Research:  An internet search of Tin Can Lamp yields hundreds of examples, many of them beautiful, ornate, and highly functional.  Given the ubiquity of these artifacts I sought rather than to add my own ornamental and/or functional element to the oeuvre, to focus on essence and meaning as the primary function of my design.  I researched the manufacture of tin cans, their history, and discussed the essence of lighting and lamps with several classmates.  Professor Andrew Schloss who happened upon our conversation about lamps revealed that he had spent many years designing lighting for Artemide and lamented the fact that they so often neglected the light in favor of the form of the thing (the lamp) itself.  As he lost himself in this lament and excitedly discussed the nature of lighting he blurted out “lighting is 3D plus magic”.  I really liked this idea and in thinking of “magical” applications of light I remembered the Zoetrope and the magical way it used light to reproduce reality in an entirely new manner and that this led eventually cinema.

Prototyping:  Initially I intended to create a single can system that rotated and projected a message on the surrounding walls.  I created a cardboard model with 1/4” thick lettering and discovered that the projected shadows were illegible at any distance.  A second model with very thin lettering cutouts provided a focused projection but only if the lettering was placed about 20 to 30 inches from the light source.  This would only be possible if I constructed a large ring out of several flattened cans so I rejected this method and turned my attention towards a direct view of the message rather than a projected view.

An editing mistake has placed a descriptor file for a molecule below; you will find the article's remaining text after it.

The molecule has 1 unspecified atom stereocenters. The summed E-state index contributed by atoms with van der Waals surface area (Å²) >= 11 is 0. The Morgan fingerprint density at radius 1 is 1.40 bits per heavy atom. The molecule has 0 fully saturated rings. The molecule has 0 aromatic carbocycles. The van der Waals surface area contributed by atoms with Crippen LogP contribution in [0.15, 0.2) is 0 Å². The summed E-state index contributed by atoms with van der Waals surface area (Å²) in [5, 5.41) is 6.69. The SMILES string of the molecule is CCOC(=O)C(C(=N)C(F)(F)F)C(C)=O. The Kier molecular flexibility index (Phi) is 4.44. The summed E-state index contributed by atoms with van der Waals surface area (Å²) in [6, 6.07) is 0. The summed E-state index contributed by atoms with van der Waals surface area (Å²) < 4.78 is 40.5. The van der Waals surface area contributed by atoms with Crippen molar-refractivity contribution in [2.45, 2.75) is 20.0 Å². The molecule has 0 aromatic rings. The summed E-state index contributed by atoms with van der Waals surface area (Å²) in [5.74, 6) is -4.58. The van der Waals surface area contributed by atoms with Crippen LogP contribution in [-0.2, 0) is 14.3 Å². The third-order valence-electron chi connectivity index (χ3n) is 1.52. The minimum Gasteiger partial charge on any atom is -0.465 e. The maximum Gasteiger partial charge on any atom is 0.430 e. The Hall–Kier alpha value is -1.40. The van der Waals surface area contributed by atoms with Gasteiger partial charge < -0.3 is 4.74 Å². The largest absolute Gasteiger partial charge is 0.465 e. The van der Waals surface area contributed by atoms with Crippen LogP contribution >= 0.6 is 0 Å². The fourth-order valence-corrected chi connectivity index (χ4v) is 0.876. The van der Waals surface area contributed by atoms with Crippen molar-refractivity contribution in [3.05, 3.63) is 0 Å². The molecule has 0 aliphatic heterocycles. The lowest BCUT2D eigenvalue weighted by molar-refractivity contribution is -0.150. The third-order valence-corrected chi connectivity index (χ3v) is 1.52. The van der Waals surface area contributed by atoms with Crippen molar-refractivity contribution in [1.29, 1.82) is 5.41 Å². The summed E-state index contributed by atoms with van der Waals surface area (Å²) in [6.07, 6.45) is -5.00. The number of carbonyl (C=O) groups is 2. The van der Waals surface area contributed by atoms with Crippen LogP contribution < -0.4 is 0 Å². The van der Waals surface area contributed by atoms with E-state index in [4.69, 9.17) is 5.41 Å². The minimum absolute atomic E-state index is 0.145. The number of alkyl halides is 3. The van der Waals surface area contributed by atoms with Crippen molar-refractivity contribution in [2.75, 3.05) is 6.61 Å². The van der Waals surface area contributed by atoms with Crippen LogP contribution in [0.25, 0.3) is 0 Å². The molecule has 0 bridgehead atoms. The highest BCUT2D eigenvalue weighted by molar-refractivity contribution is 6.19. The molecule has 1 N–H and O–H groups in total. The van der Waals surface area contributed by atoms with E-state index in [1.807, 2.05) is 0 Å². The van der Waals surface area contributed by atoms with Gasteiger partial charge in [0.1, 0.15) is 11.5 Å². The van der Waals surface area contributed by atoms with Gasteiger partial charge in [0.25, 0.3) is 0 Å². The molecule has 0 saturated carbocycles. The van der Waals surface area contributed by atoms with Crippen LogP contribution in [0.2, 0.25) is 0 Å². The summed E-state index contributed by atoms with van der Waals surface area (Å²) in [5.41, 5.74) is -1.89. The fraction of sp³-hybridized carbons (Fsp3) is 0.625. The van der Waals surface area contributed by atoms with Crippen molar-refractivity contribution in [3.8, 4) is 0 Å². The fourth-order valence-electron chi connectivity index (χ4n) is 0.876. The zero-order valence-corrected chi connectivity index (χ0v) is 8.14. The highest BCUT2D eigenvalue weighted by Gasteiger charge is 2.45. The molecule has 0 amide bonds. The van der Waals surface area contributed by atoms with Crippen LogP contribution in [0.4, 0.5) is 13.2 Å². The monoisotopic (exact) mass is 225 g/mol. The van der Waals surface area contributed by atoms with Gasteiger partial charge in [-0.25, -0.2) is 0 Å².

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I reversed my original model (the projection required the letters to be backwards in order to appear correctly on the wall) and I built a larger outer “can” from paper that had slits through which to view the lettering one at a time as the inner tin rotated.

I cut several fins into the plastic lid from a coffee can to test the rotational force of the rising heat.  I filed the screw on the top of the harp to a sharp point upon which to balance the lid and the reduced contact area also greatly reduced the friction.